Assad's Forces Try To Beat Back Rebels Edging Into Damascus
President Bashar al-Assad's forces fought back on Friday in an effort to retake sections of the Damascus ring road from rebels trying to tighten their noose around the capital, opposition activists said.
Rebel fighters based in the eastern Ghouta region broke through defensive lines two days ago, capturing parts of the road and entering the neighborhood of Jobar, 2 km (a mile) from main security installations in the heart of the city.
Assad, battling to crush a 22-month-old revolt in which 60,000 have died, has lost control of large parts of the country but his forces, backed by air power, have so far kept rebels away from the centre of Damascus.
World powers fear the finely-balanced conflict - the longest and deadliest of the uprisings that spread through the Arab world two years ago - could envelop Syria's neighbors, further destabilizing an explosive region.
Heavy fighting was reported at the Hermalleh junction on the ring road just south of Jobar, which had been taken over by the rebels. Fighter jets fired rockets around Jobar, Qaboun and Barzeh districts, the sources said.
Captain Islam Alloush of the Liwa al-Islam rebel unit said opposition fighters did not intend to stay on the ring road and that even if they withdrew from the junction, their new control of surrounding areas rendered the road useless as an army supply line.
"They are fighting off the regime forces but they do not intend to stay at Hermalleh if their losses mount. The objective of this operation is a slow advance toward Damascus," he told Reuters.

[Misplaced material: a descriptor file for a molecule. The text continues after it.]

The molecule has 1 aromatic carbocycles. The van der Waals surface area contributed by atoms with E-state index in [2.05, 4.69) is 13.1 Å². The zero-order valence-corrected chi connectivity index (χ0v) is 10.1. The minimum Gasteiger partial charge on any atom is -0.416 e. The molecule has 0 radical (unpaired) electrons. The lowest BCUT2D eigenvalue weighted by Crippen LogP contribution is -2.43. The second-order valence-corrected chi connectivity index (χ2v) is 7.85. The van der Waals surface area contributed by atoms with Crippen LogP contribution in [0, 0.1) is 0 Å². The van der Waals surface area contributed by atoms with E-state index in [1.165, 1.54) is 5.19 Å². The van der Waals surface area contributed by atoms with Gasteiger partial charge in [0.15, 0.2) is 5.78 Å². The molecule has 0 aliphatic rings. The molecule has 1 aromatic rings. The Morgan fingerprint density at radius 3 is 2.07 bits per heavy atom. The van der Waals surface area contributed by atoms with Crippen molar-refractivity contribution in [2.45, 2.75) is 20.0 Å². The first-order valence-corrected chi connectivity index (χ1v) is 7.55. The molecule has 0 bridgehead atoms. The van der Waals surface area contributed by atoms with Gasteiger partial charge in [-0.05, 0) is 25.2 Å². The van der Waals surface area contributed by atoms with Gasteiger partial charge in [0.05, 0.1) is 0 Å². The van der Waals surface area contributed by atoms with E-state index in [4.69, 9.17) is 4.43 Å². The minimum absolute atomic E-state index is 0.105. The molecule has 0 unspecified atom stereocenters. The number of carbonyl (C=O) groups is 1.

Alloush said opposition forces had deployed snipers in Jobar, where army roadblocks had been overrun or surrounded.
"Control of the Harmalleh juncion is changing hands between the rebels and the army. By attacking the ring road, the rebels have linked Jobar with the eastern Ghouta," said a university student living in Jobar. The eastern Ghouta is a rebel-held expanse of suburbs and farmland adjoining the capital.
Activists said 46 people were killed on Thursday, mostly from army shelling. There were no immediate reports of casualties on Friday.
With a supply line open to military bases on the coast, Assad's core forces from his minority Alawite sect are still based comfortably in the Qasioun mountains on the northwest edge of Damascus, from where they have been shelling the suburbs.
Rebel commanders say they have made mistakes in the past, entering Damascus and other cities without cutting Assad's supply lines first.
Fawaz Tello, a veteran opposition campaigner well connected with rebels in Damascus, said the operation was part of a slow encroachment by rebels on the capital.
"Even if the rebels withdraw from the ring road, it will become, like other parts of the capital, too dangerous for the regime to use it," said Tello, speaking from Berlin.
"We are witnessing a 'two steps forward, one step back' rebel strategy. It is a long way before we can say Assad has become besieged in Damascus, but when another main road is rendered useless for him the noose tightens and his control further erodes."